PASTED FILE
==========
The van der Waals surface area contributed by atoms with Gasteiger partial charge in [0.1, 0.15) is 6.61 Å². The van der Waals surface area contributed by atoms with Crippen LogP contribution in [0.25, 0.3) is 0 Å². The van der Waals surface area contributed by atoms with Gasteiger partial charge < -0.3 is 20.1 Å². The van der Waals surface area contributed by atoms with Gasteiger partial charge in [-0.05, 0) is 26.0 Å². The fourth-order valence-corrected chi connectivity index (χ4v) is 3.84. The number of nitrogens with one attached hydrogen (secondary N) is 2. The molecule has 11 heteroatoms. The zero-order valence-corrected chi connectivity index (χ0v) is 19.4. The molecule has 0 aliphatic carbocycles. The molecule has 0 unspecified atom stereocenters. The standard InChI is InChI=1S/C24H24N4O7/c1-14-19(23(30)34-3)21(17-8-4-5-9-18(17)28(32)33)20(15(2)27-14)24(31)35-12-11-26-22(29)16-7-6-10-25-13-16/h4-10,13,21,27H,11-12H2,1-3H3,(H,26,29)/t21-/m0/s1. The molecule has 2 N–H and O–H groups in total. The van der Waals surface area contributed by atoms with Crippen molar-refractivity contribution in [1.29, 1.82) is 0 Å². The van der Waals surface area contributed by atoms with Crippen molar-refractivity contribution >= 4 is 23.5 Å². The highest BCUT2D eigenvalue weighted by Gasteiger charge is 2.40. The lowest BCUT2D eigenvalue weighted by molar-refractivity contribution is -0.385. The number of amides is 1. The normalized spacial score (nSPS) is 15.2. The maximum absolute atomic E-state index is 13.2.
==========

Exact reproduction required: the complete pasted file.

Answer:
The van der Waals surface area contributed by atoms with Gasteiger partial charge in [0.1, 0.15) is 6.61 Å². The van der Waals surface area contributed by atoms with Crippen LogP contribution in [0.25, 0.3) is 0 Å². The van der Waals surface area contributed by atoms with Gasteiger partial charge < -0.3 is 20.1 Å². The van der Waals surface area contributed by atoms with Gasteiger partial charge in [-0.05, 0) is 26.0 Å². The fourth-order valence-corrected chi connectivity index (χ4v) is 3.84. The number of nitrogens with one attached hydrogen (secondary N) is 2. The molecule has 11 heteroatoms. The zero-order valence-corrected chi connectivity index (χ0v) is 19.4. The molecule has 0 aliphatic carbocycles. The molecule has 0 unspecified atom stereocenters. The standard InChI is InChI=1S/C24H24N4O7/c1-14-19(23(30)34-3)21(17-8-4-5-9-18(17)28(32)33)20(15(2)27-14)24(31)35-12-11-26-22(29)16-7-6-10-25-13-16/h4-10,13,21,27H,11-12H2,1-3H3,(H,26,29)/t21-/m0/s1. The molecule has 2 N–H and O–H groups in total. The van der Waals surface area contributed by atoms with Crippen molar-refractivity contribution in [1.29, 1.82) is 0 Å². The van der Waals surface area contributed by atoms with Crippen molar-refractivity contribution >= 4 is 23.5 Å². The highest BCUT2D eigenvalue weighted by Gasteiger charge is 2.40. The lowest BCUT2D eigenvalue weighted by molar-refractivity contribution is -0.385. The number of amides is 1. The normalized spacial score (nSPS) is 15.2. The maximum absolute atomic E-state index is 13.2.